Homosociality refers to social bonds between persons of the same sex and, more broadly, to same-sex-focused social relations (Bird 1996, 121). Masculinity studies argues for powerful links between homosociality and masculinity: men’s lives are said to be highly organized by relations between men. Men’s practice of gender has been theorized as a homosocial enactment, in which the performance of manhood is in front of, and granted by, other men (Kimmel 1994, 128-29).

This is true for most of us, I think. In a qualitative study I did in college that collected data through interviews of men in their twenties, I found that almost every person I talked to expressed that what they were looking for in their romantic life was strongly influenced by how their friend group framed their own romantic lives. Men whose friends all had girlfriends yearned for a similarly steadfast connection, while men whose friends played the field like a bro’d out Ash Ketchum tossing pokéballs into the wilderness to “catch ‘em all” sought the same variety-sans-commitment.

Yeah, bro, I caught so many Pokémon at the club last night. U?

When I started using OkCupid and no one else I knew was on the site or even mildly interested in trying it, it felt like a strange dating vacuum. It was only as I snuck out of the house for my first OkCupid date, which I hadn’t talked to a single friend about, that I realized how reliant I normally was on casual chitchat about my (generally incredibly awkward) romantic escapades.

Now that OkCupid seems to be a more acceptable means of seeking love, how do we engage with it collectively? How is it similar and different from the realm of real dating (which has also changed a lot since the advent of social media, etc.)?

Wrapping up: Walter Benjamin’s aura

I couldn’t write this article without bringing up Walter Benjamin, whose concept of the aura in his essay “The Work of Art in the Age of its Technological Reproducibility” was intended to be applied to works of art but which I can’t help but apply to just about everything I encounter. Benjamin writes that technological reproduction takes away the “here and now” from a work of art, that je ne sais quoi of unique existence:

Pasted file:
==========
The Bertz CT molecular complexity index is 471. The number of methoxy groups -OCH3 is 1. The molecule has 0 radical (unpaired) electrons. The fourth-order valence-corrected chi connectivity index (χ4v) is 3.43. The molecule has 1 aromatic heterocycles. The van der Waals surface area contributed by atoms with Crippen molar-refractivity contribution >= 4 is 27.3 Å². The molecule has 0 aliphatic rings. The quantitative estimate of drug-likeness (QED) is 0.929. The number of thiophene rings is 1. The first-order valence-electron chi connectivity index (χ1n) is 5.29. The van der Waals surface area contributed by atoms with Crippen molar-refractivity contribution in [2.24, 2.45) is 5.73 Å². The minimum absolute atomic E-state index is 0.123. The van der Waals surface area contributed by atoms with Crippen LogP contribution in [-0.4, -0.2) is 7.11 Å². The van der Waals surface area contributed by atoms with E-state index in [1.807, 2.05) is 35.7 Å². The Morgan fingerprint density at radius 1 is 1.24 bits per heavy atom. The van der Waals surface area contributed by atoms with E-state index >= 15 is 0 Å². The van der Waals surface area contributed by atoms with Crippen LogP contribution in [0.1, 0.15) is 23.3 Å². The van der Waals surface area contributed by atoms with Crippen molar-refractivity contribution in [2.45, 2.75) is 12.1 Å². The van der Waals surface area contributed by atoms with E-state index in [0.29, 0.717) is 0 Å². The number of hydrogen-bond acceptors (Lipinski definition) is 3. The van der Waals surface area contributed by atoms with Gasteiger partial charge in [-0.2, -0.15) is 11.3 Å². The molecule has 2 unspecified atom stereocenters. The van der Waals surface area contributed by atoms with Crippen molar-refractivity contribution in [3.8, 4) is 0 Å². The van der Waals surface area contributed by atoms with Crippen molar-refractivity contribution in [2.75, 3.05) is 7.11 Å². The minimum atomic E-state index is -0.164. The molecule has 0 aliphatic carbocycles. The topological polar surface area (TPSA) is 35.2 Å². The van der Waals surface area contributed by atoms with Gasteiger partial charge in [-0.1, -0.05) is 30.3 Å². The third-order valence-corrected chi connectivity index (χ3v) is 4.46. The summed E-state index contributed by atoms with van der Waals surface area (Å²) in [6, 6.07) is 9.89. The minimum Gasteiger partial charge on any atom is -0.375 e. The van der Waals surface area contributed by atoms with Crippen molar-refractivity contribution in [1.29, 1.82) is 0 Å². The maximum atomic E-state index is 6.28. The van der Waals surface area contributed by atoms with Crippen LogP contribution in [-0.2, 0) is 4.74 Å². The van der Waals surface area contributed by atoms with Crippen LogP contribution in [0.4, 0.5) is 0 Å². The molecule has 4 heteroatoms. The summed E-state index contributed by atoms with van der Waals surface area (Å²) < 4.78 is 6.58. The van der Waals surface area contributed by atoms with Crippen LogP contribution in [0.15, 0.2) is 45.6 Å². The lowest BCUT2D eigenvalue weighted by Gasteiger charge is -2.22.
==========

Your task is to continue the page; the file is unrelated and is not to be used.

“In even the most perfect reproduction, one thing is lacking: the here and now of the work of art—its unique existence in a particular place … The here and now of the original underlies the concept of its authenticity, and on the latter in turn is founded the idea of a tradition which has passed the object down as the same, identical thing to the present day. The whole sphere of authenticity eludes technological—and of course not only technological—reproduction.” (21)

In creating an OkCupid profile, we, like the film actor examined by Benjamin later in the essay, are expected to “operate [our] whole living person, while forgoing [our] aura” (31).

For me, Benjamin’s concept of the aura summarizes everything I’ve talked about above: in attempting to condense our entire “self” into an online profile for the purpose of attracting “matches”, we lose what makes us most special, the difficult-to-describe qualities that underlie the development of chemistry between ourselves and someone totally unexpected.

One could go on to argue that OkCupid removes the “aura” from the very act of dating; it’s easy to lose the sense that dating is something special sui generis, in and of itself, in the rat race of online dating. It may be difficult to give a romance time to develop when you know you can summon new contenders just by logging in, but now’s as good a time as any to suggest that we could all probably benefit from being a bit more mindful about love.

Society has a lot to say about what we should want, who we should be pursuing, what end goals we should be aiming for, but I can’t think of many pursuits that don’t benefit from enjoying the process, and dating is no different. <3